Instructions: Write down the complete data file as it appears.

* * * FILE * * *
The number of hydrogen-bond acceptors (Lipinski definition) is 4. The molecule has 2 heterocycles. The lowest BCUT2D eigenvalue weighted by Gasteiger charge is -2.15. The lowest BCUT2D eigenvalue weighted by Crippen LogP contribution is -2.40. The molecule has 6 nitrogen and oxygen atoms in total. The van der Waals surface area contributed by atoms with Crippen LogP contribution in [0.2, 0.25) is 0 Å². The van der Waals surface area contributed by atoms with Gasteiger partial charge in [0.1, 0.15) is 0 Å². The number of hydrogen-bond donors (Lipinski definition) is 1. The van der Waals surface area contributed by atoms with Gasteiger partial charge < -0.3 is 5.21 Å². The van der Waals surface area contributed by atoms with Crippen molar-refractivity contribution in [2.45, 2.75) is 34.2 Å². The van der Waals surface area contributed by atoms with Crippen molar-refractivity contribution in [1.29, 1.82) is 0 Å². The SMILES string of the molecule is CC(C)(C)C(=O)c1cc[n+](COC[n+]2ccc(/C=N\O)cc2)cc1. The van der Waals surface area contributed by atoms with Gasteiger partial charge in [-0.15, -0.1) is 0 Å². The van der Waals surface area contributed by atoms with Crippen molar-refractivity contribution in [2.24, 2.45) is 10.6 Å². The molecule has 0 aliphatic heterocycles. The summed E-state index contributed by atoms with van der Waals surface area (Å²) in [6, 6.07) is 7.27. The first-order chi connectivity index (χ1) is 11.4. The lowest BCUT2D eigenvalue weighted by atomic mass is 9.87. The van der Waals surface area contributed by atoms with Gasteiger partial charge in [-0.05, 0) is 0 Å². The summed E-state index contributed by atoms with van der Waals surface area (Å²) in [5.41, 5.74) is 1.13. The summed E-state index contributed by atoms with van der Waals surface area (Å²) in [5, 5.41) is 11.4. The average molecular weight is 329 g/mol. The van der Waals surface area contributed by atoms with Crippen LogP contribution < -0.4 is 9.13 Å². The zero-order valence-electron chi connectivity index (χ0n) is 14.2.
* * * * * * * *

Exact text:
The number of hydrogen-bond acceptors (Lipinski definition) is 4. The molecule has 2 heterocycles. The lowest BCUT2D eigenvalue weighted by Gasteiger charge is -2.15. The lowest BCUT2D eigenvalue weighted by Crippen LogP contribution is -2.40. The molecule has 6 nitrogen and oxygen atoms in total. The van der Waals surface area contributed by atoms with Crippen LogP contribution in [0.2, 0.25) is 0 Å². The van der Waals surface area contributed by atoms with Gasteiger partial charge in [0.1, 0.15) is 0 Å². The number of hydrogen-bond donors (Lipinski definition) is 1. The van der Waals surface area contributed by atoms with Gasteiger partial charge < -0.3 is 5.21 Å². The van der Waals surface area contributed by atoms with Crippen molar-refractivity contribution in [2.45, 2.75) is 34.2 Å². The van der Waals surface area contributed by atoms with Crippen molar-refractivity contribution in [1.29, 1.82) is 0 Å². The SMILES string of the molecule is CC(C)(C)C(=O)c1cc[n+](COC[n+]2ccc(/C=N\O)cc2)cc1. The van der Waals surface area contributed by atoms with Gasteiger partial charge in [-0.15, -0.1) is 0 Å². The van der Waals surface area contributed by atoms with Crippen molar-refractivity contribution in [2.24, 2.45) is 10.6 Å². The molecule has 0 aliphatic heterocycles. The summed E-state index contributed by atoms with van der Waals surface area (Å²) in [6, 6.07) is 7.27. The first-order chi connectivity index (χ1) is 11.4. The lowest BCUT2D eigenvalue weighted by atomic mass is 9.87. The van der Waals surface area contributed by atoms with Gasteiger partial charge in [-0.05, 0) is 0 Å². The summed E-state index contributed by atoms with van der Waals surface area (Å²) in [5.41, 5.74) is 1.13. The summed E-state index contributed by atoms with van der Waals surface area (Å²) in [5, 5.41) is 11.4. The average molecular weight is 329 g/mol. The van der Waals surface area contributed by atoms with Crippen LogP contribution < -0.4 is 9.13 Å². The zero-order valence-electron chi connectivity index (χ0n) is 14.2.